On 28.11.2011 14:12, Matthias Schmalz wrote:

we have received several feedback messages from you. The feedback is collected in a spreadsheet first and not all messages are attended to yet. I'm sorry if you might had the impression that we do not read the feedback.Hi Michael, Here is some feedback on the Rodin handbook. 1) Actually I have already used the email feedback feature. I asked for a confirmation that my feedback has been received, but I never got a confirmation. Apparently, there is a problem with the email feedback.

First, thank you for your feedback. This is exactly the kind of feedback I hoped for because I'm a little bit unsure regarding some topics of the reference section. I still have some questions about what you said about section 3:

2) Proving / Provers: [...]

3) On Mathematical Notation / Sets: I have some feedback on how you introduce the various operators. I focus on the example of subset (\subseteq), but it applies to other definitions as well. Here is the "definition": S \subseteq T \triangleq \forall e\qdot e \in S \limp e \in T There is some room for interpretation what this actually means; here is what I understood: - It is not entirely clear whether S and T range over only well-defined or also over ill-defined values. I assume the latter. For, otherwise the statement L(S \box T) \triangleq L(S) \land L(T) would be pointless.

My intention was this: Under the assumption that the predicate is well-defined (as defined by the statement

"L(S \ T) <: L(S) & L(T)"), "S <: T" is logically equivalent to "!e. e:S => e:T".

I think in this context "L(S<:T) == L(S) & L(T)" is not pointless, because it just defines under which conditions the equivalence holds.

I agree with you here. There is currently no definition of the operator in the handbook yet. My understanding is that A \triangleeq B means A is true/false iff B is true/false. As said above, the ill-defined case is ruled-out by the WD-condition.- Then it is not entirely clear what the \triangleq means. A logic of partial functions has many notions of equality. I assume that A \triangleq B means that A is true/false/ill-defined iff B is true/false/ill-defined, respectively. This emphasizes that the left- and right-hand side of a definition are interchangeable.

Yes, \in is defined in 3.3.2. Somewhat arbitrary, maybe it fits better into the sets section.With this in mind, I spotted some problems: - Did you introduce "\in"? I could not find it. I admit, it is not possible to define "\in". But maybe you should say at some point what you take as granted and what you define on your own. That prevents readers from searching for definitions that do not exist.

But is this still the case if we assume S and T as well-defined? Or am I too naive here?- The left- and right-hand side are actually not interchangeable. For, if S is the empty set and T ill-defined, then the lhs is ill-defined and the rhs is true. One may go one step further: the two equalities S \subseteq T \triangleq \forall e\qdot e \in S \limp e \in T and L(S \box T) \triangleq L(S) \land L(T) imply L(\forall e\qdot e \in S \limp e \in T) \triangleq L(S) \land L(T), which is certainly not the case.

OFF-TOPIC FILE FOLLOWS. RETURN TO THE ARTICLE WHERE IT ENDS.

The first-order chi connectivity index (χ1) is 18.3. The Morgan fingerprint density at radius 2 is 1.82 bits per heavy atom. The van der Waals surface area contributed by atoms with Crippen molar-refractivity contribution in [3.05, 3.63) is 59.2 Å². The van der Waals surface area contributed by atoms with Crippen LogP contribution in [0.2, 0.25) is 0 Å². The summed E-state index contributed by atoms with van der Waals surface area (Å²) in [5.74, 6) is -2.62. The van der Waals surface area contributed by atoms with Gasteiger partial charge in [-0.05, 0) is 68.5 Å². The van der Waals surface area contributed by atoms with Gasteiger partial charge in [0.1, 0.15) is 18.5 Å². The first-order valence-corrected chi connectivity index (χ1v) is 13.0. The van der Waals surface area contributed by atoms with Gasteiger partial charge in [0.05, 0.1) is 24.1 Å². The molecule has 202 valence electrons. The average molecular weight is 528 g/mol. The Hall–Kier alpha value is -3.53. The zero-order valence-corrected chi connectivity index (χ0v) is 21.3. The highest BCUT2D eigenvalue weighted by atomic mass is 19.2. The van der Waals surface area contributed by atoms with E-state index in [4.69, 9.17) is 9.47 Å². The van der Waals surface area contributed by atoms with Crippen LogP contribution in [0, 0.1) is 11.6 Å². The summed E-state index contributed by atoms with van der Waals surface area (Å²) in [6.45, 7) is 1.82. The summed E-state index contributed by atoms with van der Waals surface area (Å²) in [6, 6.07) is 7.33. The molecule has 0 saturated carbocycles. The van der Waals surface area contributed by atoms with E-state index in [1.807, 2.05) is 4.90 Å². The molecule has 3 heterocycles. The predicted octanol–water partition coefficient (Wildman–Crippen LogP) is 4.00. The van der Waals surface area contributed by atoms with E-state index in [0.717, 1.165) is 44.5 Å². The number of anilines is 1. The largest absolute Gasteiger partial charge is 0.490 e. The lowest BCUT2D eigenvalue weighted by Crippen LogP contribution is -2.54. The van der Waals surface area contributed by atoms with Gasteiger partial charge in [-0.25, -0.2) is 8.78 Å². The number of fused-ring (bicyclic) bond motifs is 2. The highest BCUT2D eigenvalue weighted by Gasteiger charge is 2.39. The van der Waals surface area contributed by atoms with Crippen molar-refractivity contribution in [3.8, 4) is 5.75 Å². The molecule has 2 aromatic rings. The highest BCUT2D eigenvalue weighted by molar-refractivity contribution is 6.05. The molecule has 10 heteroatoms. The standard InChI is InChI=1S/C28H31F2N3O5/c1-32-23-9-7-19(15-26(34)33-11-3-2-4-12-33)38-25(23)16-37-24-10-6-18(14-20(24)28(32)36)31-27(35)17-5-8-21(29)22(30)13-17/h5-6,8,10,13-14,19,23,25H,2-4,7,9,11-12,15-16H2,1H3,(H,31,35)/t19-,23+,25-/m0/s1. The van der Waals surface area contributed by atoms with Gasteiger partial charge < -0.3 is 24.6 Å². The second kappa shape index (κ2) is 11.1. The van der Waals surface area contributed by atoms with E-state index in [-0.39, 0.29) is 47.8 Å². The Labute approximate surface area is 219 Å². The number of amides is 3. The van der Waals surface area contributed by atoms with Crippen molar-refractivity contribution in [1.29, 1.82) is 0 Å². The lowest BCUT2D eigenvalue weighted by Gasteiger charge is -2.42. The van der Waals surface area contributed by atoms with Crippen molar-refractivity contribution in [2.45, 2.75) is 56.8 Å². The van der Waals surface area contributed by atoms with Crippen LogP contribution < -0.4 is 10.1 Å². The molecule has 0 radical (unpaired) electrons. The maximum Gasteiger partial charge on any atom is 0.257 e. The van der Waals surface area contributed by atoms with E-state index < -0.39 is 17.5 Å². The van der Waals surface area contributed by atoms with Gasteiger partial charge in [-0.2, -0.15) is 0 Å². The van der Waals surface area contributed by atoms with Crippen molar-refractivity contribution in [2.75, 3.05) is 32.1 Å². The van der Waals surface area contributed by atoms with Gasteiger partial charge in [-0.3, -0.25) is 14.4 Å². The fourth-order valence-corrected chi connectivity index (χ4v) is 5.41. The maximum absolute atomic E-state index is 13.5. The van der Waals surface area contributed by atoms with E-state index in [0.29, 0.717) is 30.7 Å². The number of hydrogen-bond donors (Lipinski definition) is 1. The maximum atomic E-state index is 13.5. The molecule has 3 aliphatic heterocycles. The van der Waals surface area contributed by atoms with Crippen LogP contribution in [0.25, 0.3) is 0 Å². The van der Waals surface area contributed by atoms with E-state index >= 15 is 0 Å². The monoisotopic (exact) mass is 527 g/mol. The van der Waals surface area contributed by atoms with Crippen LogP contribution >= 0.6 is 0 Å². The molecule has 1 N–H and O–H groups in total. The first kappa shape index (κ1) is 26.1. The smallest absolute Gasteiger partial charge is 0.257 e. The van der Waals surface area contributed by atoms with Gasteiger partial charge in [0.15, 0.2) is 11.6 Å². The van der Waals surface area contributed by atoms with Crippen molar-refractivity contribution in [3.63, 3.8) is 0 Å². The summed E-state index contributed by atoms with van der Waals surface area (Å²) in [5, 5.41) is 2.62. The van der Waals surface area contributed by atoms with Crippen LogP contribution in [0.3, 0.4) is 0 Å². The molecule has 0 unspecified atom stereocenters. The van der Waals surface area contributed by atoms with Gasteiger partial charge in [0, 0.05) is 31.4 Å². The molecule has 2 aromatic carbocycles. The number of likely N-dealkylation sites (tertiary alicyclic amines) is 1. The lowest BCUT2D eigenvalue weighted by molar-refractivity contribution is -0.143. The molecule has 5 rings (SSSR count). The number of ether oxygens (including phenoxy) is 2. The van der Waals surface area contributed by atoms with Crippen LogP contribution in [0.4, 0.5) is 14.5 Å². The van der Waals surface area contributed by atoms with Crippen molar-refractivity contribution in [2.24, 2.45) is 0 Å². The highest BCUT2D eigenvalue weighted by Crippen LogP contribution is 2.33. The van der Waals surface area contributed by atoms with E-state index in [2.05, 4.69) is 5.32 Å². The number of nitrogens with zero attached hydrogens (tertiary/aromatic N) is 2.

With two kinds of variables you mean- Actually you have two kinds of variables and two kinds of equalities in the handbook. This makes it difficult to infer what is actually meant. I would make the difference between the two kinds of variables syntactically visible, and explain the semantical difference between the two kinds of variables/equalities up front.

a) a variable as a placeholder for an arbitrary expression and

b) an Event-B identifier?

I'm not sure what you do mean by the second equality? Do you mean statements like: "S \/ T = { x | x:S or x:T }"?

In that case, does that really leads to any confusion?

I do not agree fully here. For most (if not all) it is obvious. But where do we draw the line? Using prose everywhere just to avoid a formal notion would make the reference much more clumsy to read.I believe that almost every reader of the handbook has already seen the subset relation and will find the equation S \subseteq T \triangleq \forall e\qdot e \in S \limp e \in T rather obvious. So he will not learn anything from reading this definition. Instead of emphasizing what the reader already knows, the handbook should point out how Event-B's operators deviate from the reader's intuition.

I agree. But the note is a reference for handbook writers as an example for a handbook for a mathematical notion, not for Z's foundations. The note will be removed before the final release.4) Some miscellaneous comments: In Section 3.3 you refer to the Z reference manual. There was never an agreement how partial functions are handled in Z. I would therefore not try to understand Event-B from the Z reference manual.

I agree.In Section 3.3.2 you say that \land and \lor are "principally commutative". It is not clear to me what that should mean. On some internal level, \land and \lor are indeed commutative, but this is hardly evident to the user. I would therefore simply say that \land and \lor are not commutative.

Again, thank you very much, Matthias. I'll work on the reference section and on incorporating the feedback this week. So most probably I will come back to you with several questions. :)

Best regards

Daniel